Rick Rosco, the current bassist, joined the group a year and a half after their founding and played at the first Cantab gig. Currently, he’s the most senior member of the group and one of the only members who grew up as soul was first entering the mainstream. A technical writer by day and soul bassist by night (the designation “international man of mystery” was also thrown around), Rosco embodies the group’s commitment to having both young and old musicians play together. The mix allows for the dynamic between enthusiastic discovery and fond memory, which drives the band. With a few exceptions, Rosco has played for the full length of the Cantab residency—a seven-year stretch broken only for Thanksgivings. “It’s a good feeling,” he reflects. “It just feels like coming home.”
“ANOTHER DAMN THURSDAY"
The Cantab is often called a “dive bar,” and depending on which of the three Thursday Chicken Slacks sets you hear, the term is either a romantic wish or a dramatic understatement. At 8 p.m. on Thursday, an hour before the show starts, the bar is nearly empty save for a few customers and the two bartenders, Amanda and Chris. It smells of alcohol, wood, and something disconcertingly unidentifiable. The band members trickle in over the course of the hour and greet each other familiarly. Tracy “Sweet Tea” Fontes, the lead singer, arrives with his brother. Valadez, the saxophone player and emcee, stands with his back to the nearly non-existent crowd and riffs over Sam Cooke’s “Cupid” on the jukebox. The crowd is mostly regulars, most of them old enough to know the music from their youth. As the small crowd picks up drinks and settles in at the tables, the band slowly assembles on stage. At 9:30, Jeremy leans into the mic, and with a “Hi y’all!” the group kicks into two casual instrumental grooves. Fontes lingers towards the back as the older crowd nods along. At the end of the second number, Fontes strides from the back across an empty floor as if it were the house at the Apollo and begins to belt Eddie Floyd’s “634-5789.” His voice is excellent—reminiscent of Stevie Wonder and Cee Lo Green in its odd combination of clarion high tones and pinching husk—and as he sings, the crowd grows and a few younger patrons begin to dance. The band’s music tightens around his performance. By the end of the first set, the bar is packed.
Each show is a strange combination of new and old. The Cantab has a cheesy clock on the wall, which looks as if all its numbers have fallen off the face and collected at the bottom of the frame. “Who Cares?” is written across the middle. The bar on Thursdays seems outside of time—the music is from decades ago, the band spans generations, and the young and old dance together.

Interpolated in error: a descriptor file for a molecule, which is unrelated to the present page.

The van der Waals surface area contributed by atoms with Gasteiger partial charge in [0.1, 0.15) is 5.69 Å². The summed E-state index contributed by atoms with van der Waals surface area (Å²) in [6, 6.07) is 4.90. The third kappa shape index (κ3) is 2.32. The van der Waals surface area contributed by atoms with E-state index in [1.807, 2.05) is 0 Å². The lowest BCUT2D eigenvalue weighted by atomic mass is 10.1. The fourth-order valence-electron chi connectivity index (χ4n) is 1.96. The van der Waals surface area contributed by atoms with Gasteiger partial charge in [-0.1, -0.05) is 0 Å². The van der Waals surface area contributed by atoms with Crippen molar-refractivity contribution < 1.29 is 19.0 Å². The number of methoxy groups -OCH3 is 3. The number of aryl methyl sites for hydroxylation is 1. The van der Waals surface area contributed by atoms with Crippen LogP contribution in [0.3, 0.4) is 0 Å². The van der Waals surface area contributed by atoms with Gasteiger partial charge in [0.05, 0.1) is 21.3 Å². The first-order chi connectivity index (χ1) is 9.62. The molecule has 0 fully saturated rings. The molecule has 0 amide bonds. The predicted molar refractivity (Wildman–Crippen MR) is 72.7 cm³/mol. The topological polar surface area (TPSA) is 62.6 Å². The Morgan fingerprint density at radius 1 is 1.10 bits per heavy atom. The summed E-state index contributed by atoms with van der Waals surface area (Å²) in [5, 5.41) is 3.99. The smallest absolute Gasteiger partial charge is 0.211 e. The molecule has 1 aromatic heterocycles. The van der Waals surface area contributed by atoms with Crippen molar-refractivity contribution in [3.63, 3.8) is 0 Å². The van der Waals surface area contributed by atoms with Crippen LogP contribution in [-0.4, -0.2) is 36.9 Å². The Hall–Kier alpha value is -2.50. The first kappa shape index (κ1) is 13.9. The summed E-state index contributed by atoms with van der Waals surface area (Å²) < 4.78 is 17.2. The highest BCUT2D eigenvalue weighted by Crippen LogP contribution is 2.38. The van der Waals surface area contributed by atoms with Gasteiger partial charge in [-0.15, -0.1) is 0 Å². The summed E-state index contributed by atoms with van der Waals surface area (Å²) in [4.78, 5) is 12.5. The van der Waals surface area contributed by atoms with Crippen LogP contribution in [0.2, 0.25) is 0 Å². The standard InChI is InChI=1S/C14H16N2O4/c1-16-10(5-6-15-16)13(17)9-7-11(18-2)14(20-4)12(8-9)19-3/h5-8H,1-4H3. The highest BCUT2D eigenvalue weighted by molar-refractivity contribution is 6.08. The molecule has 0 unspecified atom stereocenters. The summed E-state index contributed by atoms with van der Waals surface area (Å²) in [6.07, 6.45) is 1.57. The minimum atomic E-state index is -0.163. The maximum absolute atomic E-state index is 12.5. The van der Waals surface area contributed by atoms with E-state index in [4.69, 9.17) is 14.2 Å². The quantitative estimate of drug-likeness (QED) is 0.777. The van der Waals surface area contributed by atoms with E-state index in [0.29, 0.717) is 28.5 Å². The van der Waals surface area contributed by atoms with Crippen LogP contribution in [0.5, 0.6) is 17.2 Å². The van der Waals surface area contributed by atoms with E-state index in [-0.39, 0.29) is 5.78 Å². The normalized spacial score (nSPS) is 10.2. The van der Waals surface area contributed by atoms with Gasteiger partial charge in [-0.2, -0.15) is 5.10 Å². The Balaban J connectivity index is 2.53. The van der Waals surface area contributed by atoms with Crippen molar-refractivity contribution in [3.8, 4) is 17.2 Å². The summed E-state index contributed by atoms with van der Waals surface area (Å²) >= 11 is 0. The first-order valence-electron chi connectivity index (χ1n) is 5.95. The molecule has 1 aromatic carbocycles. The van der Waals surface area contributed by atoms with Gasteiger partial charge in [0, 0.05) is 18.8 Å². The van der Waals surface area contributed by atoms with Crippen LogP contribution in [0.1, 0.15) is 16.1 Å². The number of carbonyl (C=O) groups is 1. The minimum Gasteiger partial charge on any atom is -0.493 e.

Reavey reflects at the end of the night that the three sets were practically different shows. The first was a pleasant experience shared with an older audience: the group breezed through laidback numbers like “Groove Me,” “It’s Your Thing,” and “You Send Me.” But by the time they began the second set, a college Halloween party recently exiled from a nearby bar had arrived, and the Cantab was so packed with superheroes, half-naked police officers, princesses, and aliens that grinding rather than twisting became the norm. Slowly, the older patrons were pushed to the fringes as the college students initiated an almost orgiastic tone. The group played without flagging as they fed off the energy of the crowd, but you could hear the frustration in their pleas that the crowd try to dance without breaking any of their equipment. At one point, Fontes punctuated the saccharin lines of “My Girl” by begging the front-row crowd to make space while a young man in garish suspenders thrust his hips suggestively at an older woman. The third set became even rowdier, but about halfway through, most of the audience dispersed and only around 20 dancers remained. There was a sudden calm during the last numbers—“How Sweet It Is To Be Loved By You” ended with Fontes addressing the last stragglers: “Congratulations, you’re the group that didn’t get thrown out.” After an encore of “Shout” for a crowd of 15, the bar cleared out.
The band tolerates even the rowdiest crowd, and it seems to be an integral part of their larger mission of preserving soul music and a successful fulfillment of their more practical goal of making sure everyone enjoys themselves. “We provide entertainment so people can have a good time and dance and enjoy this music that stood the test of time,” Rosco says. “That’s what we really do.”